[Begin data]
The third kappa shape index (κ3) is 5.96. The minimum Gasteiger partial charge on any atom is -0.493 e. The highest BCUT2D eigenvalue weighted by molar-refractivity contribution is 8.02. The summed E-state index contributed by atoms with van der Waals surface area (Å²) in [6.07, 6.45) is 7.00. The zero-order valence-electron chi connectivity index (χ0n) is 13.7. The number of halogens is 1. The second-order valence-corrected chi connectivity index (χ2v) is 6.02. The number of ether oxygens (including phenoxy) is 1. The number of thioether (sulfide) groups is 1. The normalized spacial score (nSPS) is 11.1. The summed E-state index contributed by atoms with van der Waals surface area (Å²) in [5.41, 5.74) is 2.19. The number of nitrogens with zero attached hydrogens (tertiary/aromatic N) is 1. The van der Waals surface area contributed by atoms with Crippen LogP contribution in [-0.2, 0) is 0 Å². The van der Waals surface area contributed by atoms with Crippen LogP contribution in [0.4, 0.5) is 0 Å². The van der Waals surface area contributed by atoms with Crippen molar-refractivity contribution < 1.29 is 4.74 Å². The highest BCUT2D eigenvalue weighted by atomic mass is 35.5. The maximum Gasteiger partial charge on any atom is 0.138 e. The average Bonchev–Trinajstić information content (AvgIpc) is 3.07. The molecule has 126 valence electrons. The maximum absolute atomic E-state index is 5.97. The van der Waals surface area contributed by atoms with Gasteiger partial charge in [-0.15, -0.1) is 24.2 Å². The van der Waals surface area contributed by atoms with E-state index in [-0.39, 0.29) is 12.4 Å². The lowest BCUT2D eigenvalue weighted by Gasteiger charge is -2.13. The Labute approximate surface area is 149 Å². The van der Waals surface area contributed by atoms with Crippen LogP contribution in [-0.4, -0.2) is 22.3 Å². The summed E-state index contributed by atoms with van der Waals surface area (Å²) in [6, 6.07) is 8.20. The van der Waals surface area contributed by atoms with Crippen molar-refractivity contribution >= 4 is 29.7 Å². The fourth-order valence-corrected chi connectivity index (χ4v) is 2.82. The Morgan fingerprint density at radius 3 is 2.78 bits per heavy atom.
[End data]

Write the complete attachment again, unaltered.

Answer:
The third kappa shape index (κ3) is 5.96. The minimum Gasteiger partial charge on any atom is -0.493 e. The highest BCUT2D eigenvalue weighted by molar-refractivity contribution is 8.02. The summed E-state index contributed by atoms with van der Waals surface area (Å²) in [6.07, 6.45) is 7.00. The zero-order valence-electron chi connectivity index (χ0n) is 13.7. The number of halogens is 1. The second-order valence-corrected chi connectivity index (χ2v) is 6.02. The number of ether oxygens (including phenoxy) is 1. The number of thioether (sulfide) groups is 1. The normalized spacial score (nSPS) is 11.1. The summed E-state index contributed by atoms with van der Waals surface area (Å²) in [5.41, 5.74) is 2.19. The number of nitrogens with zero attached hydrogens (tertiary/aromatic N) is 1. The van der Waals surface area contributed by atoms with Crippen LogP contribution in [-0.2, 0) is 0 Å². The van der Waals surface area contributed by atoms with Crippen LogP contribution in [0.4, 0.5) is 0 Å². The van der Waals surface area contributed by atoms with Crippen molar-refractivity contribution < 1.29 is 4.74 Å². The highest BCUT2D eigenvalue weighted by atomic mass is 35.5. The maximum Gasteiger partial charge on any atom is 0.138 e. The average Bonchev–Trinajstić information content (AvgIpc) is 3.07. The molecule has 126 valence electrons. The maximum absolute atomic E-state index is 5.97. The van der Waals surface area contributed by atoms with Gasteiger partial charge in [-0.15, -0.1) is 24.2 Å². The van der Waals surface area contributed by atoms with E-state index in [-0.39, 0.29) is 12.4 Å². The lowest BCUT2D eigenvalue weighted by Gasteiger charge is -2.13. The Labute approximate surface area is 149 Å². The van der Waals surface area contributed by atoms with Crippen LogP contribution in [-0.4, -0.2) is 22.3 Å². The summed E-state index contributed by atoms with van der Waals surface area (Å²) in [6, 6.07) is 8.20. The van der Waals surface area contributed by atoms with Crippen molar-refractivity contribution >= 4 is 29.7 Å². The fourth-order valence-corrected chi connectivity index (χ4v) is 2.82. The Morgan fingerprint density at radius 3 is 2.78 bits per heavy atom.